ABRAHAM LINCOLN: VAMPIRE HUNTER - Benjamin Walker, Dominic Cooper, Rufus Sewell (105 min.)
When a movie has a title like Abraham Lincoln: Vampire Hunter, the plot description pretty much writes itself. There are no questions walking into a film like this. It is also a strict test of the theory that films require suspension of disbelief. If you're walking into this film expecting historical accuracy, you need to first get your head examined, then you need to wait for December for Steven Spielberg's Lincoln before you get anything resembling history lesson. Walk into this one expecting an acute interpretation of the title itself, and you may be pleased. All of the players are here, Honest Abe, Mary Todd, etc. But I seriously doubt the real Lincoln was this skilled with an axe.
Benjamin Walker plays Abraham Lincoln, and he looks so eerily like Liam Neeson I found it as no surprise he actually played a 19-year old version of the actor in Kinsey. Lincoln is narrating the story, from a journal he has kept with him since childhood, when his mother was killed by a vampire. This attack fueled his desire for revenge, though at first he had no idea what he was up against. As a young man, Lincoln is drinking, angry, at a tavern when he meets Henry Sturgess (Dominic Cooper), the mystery man required in films like this one. Henry will become Lincoln's mentor, teaching him the skills required to destroy vampires. Never much of a marksman, Lincoln opts to wield a silver-plated axe to do his hunting, and he learns to spin and pirouette with the axe like a martial artist.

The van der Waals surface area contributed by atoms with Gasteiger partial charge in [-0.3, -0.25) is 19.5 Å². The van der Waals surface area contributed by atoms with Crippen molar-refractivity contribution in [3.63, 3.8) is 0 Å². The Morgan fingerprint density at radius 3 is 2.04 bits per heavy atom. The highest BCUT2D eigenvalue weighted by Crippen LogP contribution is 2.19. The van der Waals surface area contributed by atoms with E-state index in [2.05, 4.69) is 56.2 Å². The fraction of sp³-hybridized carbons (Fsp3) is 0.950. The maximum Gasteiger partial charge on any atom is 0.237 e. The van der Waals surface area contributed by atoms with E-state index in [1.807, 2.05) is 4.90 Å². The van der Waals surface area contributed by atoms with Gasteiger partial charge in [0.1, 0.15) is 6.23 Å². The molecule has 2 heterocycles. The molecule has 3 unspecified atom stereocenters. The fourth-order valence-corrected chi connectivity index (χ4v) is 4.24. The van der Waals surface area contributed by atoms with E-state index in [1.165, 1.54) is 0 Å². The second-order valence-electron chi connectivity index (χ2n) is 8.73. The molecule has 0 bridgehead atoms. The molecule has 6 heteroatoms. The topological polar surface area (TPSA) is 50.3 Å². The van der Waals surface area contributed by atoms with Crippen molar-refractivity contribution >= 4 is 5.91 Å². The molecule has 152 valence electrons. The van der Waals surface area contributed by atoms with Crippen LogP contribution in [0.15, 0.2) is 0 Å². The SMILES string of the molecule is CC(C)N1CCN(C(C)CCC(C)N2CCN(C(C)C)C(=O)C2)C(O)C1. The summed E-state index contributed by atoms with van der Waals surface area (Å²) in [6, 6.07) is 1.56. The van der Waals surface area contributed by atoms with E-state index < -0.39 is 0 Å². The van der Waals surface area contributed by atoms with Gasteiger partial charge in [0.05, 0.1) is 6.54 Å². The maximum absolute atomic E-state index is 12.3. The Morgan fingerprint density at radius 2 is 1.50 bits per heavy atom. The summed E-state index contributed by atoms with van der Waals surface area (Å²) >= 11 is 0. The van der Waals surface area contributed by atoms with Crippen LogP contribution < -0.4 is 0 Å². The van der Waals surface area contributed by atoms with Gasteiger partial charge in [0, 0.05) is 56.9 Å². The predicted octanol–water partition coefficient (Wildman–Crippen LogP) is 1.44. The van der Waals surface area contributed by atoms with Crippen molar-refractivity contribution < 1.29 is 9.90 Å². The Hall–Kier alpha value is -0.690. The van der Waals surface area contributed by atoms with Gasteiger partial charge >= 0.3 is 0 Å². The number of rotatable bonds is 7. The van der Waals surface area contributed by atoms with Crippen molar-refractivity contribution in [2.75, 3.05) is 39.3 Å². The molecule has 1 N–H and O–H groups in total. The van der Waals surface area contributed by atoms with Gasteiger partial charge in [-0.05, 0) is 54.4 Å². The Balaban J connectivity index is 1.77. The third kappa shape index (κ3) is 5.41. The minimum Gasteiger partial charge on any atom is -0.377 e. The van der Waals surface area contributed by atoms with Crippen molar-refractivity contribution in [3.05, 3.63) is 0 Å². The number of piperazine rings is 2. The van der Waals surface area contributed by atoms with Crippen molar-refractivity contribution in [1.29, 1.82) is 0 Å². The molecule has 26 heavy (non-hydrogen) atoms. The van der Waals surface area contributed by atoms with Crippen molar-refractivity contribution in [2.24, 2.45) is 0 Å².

The vampires in the story are Southern slave owners, naturally, and when the Civil War is in full force later in the picture the vampires fight for the Rebels. The leader of the vampire society is Adam (the creator of all vampires, get it?), played with effective menace and sincerity by Rufus Sewell, who really should be in more films. Adam and his vampires use the slaves as dinner basically, and when they here about this Lincoln scoundrel killing vampires in Springfield they cannot wait to meet him.
Henry sends Lincoln to Springfield where he practices his killing on local vampires and, at the same time, takes an interest in the law and studies to be a lawyer. Against Henry's demands (no family, no friends), Lincoln falls in love with Mary Todd (Mary Elizabeth Winstead) and the two marry. Lincoln continues his moonlighting gig for a while, but soon finds he has strength in leadership and power in words. He puts away his axe and grows into the 16th President of The United States. The final act of the picture has Lincoln facing off against Adam and his Southern rebel vampires, and a thrilling chase and battle sequence atop a train - albeit one that gets confusing and overcooked in the end - which leads us directly to Gettysburg and Lincoln's famous address.
Abraham Lincoln: Vampire Hunter is, if anything, solidly entertaining. I never read the novel by Seth Grahame-Smith, who also penned the script, but I imagine this is what he had in mind. That isn't to say the film is particularly memorable. Director Timur Bekmambetov, who directed Wanted, has a unique visual style for his action scenes which are effective here. And the film itself, shot in rich sepia tones, is always nice to look at save for a ridiculous and poor-looking CGI scene amid a stampede of horses. This is just laughable. Walker is solid as Lincoln, as is Cooper, and Sewell is a formidable foe. But the rest of the cast is unremarkable. They have very little to do when all is said and done. And of course the material is absurd, but played straight with little room for laughter was the best idea. Had there been the slightest hint of tongue in cheek, the entire thing could have gone up in flames.